factors on their grades. "One of the study's premises was that
meeting the challenges of demanding curricula often requires more
than innate intelligence," said France Belanger, an associate
professor of accounting and information systems and a member of
the research team. "To explore this assumption, we measured
coping strategies and emotional intelligence--two intrapersonal
variables that are rarely studied in the computing field."

The researchers found that although students' emotional
intelligence was not directly linked to academic success,
students with higher levels of emotional intelligence had
more self-efficacy (self-confidence and knowledge that one
can handle any problems or challenges effectively)--and that
having more self-efficacy in turn enhanced their academic

Ohio U. to Provide RFID Platform for Education and Training

Ohio University's College of Engineering and Technology is
studying how to advance auto ID applications (AIDC), which
include bar coding, magnetic stripe and radio frequency
identification, as well as voice data entry. The College
will work with GlobeRanger, an AIDC vendor whose iMotion
technology will be used in courses, labs, and workshops.
The collaboration will enable the school to research the
AIDC field more deeply as well as to teach the technology
to students.

One professor is already planning courses and hands-on
labs using the software this academic year. "We'll also
use iMotion technology during our annual Automatic
Identification and Data Capture Technical Institute (AIDCTI)
and upcoming seminars to model workflows and show
infrastructure and data management examples for
enterprise-wide, multi-site, global deployments," said
Todd Myers, RFID researcher at the center.

Ball State CIO: Campus Wireless Boom No Sign of Abating

Wireless usage as grown at least 300 percent at Ball
State University over last year, school officials told
the school newspaper the BSU Daily News. O’Neal Smitherman,
vice president for information technology, attributed the
surge in laptop use to students’ increased proficiency with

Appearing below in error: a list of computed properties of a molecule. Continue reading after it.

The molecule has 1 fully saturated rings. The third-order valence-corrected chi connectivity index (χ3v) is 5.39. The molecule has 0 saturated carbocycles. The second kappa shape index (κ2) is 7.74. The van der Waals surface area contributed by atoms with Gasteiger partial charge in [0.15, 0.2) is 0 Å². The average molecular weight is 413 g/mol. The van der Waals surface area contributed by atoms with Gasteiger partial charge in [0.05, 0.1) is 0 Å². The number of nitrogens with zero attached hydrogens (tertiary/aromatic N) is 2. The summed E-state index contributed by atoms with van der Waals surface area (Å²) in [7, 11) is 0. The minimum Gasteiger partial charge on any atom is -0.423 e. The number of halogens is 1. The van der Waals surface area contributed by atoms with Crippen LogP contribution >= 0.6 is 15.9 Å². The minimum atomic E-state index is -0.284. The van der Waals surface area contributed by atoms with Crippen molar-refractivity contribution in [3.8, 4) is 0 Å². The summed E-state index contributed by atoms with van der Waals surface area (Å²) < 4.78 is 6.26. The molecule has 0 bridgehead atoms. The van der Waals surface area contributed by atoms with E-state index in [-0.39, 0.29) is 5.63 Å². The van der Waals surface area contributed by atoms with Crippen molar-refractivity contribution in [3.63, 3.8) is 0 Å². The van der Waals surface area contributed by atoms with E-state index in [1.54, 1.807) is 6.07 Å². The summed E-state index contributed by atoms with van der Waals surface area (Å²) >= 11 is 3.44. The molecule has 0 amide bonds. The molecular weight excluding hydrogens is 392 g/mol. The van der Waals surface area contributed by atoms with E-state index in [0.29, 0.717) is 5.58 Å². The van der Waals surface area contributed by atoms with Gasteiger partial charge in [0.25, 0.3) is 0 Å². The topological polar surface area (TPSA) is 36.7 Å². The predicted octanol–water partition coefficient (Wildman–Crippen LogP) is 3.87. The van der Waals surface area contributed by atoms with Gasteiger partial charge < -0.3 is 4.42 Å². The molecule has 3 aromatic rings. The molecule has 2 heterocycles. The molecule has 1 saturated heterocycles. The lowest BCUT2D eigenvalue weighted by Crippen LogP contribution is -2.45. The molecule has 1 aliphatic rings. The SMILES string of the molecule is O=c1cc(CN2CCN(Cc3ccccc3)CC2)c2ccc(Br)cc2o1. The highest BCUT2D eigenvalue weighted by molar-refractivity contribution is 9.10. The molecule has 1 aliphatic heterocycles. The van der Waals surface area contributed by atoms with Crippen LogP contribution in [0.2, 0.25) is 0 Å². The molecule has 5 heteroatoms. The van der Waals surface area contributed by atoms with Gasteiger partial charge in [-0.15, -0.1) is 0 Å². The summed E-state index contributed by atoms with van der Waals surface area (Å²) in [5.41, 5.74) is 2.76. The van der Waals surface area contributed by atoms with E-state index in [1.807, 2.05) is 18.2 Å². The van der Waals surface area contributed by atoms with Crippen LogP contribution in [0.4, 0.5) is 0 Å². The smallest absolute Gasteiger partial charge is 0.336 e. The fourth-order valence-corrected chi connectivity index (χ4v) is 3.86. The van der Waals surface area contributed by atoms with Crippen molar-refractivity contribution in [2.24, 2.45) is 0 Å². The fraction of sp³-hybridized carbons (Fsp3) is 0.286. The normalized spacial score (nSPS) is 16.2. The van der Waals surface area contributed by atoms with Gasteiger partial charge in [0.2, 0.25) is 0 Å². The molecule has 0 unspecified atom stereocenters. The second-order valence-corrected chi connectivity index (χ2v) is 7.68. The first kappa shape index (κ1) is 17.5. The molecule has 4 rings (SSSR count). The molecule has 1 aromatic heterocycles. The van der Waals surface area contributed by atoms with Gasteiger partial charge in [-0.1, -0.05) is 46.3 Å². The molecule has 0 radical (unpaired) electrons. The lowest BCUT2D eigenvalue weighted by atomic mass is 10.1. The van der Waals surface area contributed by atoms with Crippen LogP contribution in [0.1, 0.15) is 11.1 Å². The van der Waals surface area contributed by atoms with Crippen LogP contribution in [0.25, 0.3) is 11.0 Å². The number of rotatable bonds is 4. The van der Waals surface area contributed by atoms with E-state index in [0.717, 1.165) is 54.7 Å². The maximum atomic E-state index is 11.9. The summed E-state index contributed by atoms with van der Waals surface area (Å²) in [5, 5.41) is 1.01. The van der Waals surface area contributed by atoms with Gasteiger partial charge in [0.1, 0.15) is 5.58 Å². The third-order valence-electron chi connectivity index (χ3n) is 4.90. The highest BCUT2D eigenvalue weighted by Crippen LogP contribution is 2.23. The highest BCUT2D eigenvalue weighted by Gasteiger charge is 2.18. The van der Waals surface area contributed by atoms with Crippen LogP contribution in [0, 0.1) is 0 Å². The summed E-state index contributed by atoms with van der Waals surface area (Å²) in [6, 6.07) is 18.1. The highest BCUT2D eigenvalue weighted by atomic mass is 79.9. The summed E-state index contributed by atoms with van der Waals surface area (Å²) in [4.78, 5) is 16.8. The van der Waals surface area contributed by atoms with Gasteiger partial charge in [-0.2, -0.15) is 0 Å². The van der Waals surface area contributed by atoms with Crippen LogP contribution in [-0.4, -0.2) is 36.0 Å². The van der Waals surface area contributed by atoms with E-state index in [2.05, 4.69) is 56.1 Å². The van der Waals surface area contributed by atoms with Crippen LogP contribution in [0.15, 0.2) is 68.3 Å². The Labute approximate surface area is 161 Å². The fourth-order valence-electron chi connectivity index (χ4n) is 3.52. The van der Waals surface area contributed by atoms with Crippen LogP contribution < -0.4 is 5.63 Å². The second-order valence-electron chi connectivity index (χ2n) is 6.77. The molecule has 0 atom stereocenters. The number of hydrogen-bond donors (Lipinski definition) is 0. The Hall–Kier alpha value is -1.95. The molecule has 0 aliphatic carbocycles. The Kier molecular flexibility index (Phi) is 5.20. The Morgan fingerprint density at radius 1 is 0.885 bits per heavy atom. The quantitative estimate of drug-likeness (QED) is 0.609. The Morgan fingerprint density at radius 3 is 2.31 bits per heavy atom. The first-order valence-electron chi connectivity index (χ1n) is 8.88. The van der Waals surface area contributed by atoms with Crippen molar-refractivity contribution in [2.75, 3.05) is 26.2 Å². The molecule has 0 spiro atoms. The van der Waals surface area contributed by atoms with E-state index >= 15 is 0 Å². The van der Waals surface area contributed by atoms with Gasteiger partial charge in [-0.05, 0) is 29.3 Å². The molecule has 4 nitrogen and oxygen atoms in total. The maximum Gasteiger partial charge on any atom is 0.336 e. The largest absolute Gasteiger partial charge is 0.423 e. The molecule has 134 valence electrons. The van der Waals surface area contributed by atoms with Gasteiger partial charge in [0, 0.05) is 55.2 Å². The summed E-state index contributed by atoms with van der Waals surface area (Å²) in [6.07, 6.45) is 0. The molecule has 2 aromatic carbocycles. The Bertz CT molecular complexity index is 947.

digital technologies, as well as the convenience of having
a mobile computer constantly connected through wireless

“I expect the usage of wireless technology to increase,”
Smitherman told the News. “In such a dynamic environment,
we must continue to add services and respond to needs as
they evolve.” To cope with the uptake in usage, Ball State
will implement a new security tool for wireless computer
log-ins this semester. The new Cisco authentication system
will provide faster service as well as improved security

The system will eventually alert students about whether an
anti-virus product is installed on their computer or where
to get the software. The product will also prevent infected
computers from infecting other machines, as well as detect
spyware, said Loren Malm, assistant director of Security,
Policy, Systems and Assessment with University Computing
Services. The university’s current Bluesocket authenticating
system cannot handle the rise in the number of laptop users,
Malm said. Reaches 4.3 Million Evaluations, the website that lists student evaluations
of college professors, now has 4.3 million ratings of professors
from 5.200 schools, according to the web site’s founder. About
a thousand new ratings are added daily. "Every semester, millions
of students use to plan their class schedules,
which in turn improves the quality of their educations," said John
Swapceinski, the site's founder.

Richard Lightner, the site's senior IT development manager, predicted
the site would surpass 75 million page views by December. The site’s
reach has doubled every year for the past three years, he said.
Kenneth Westhues, a sociology professor at the University of
Waterloo, who completed a study of the rating site last year,
said many professors dislike the site. "By and large,
RateMyProfessors is unmentionable in university administrations,"
he said.

Online Resources

Microsite: Security Solutions for the Campus Enterprise
Sponsored by CDWG

Solution Center: Wireless Technologies for the Campus Enterprise
Sponsored by HP

White Paper: Benefits of Dynamic Signage in Higher Education
Sponsored by NEC

White Paper: Mapping Information Technology Strategies to Answer Today's Agenda
Sponsored by Campus Management

More Resources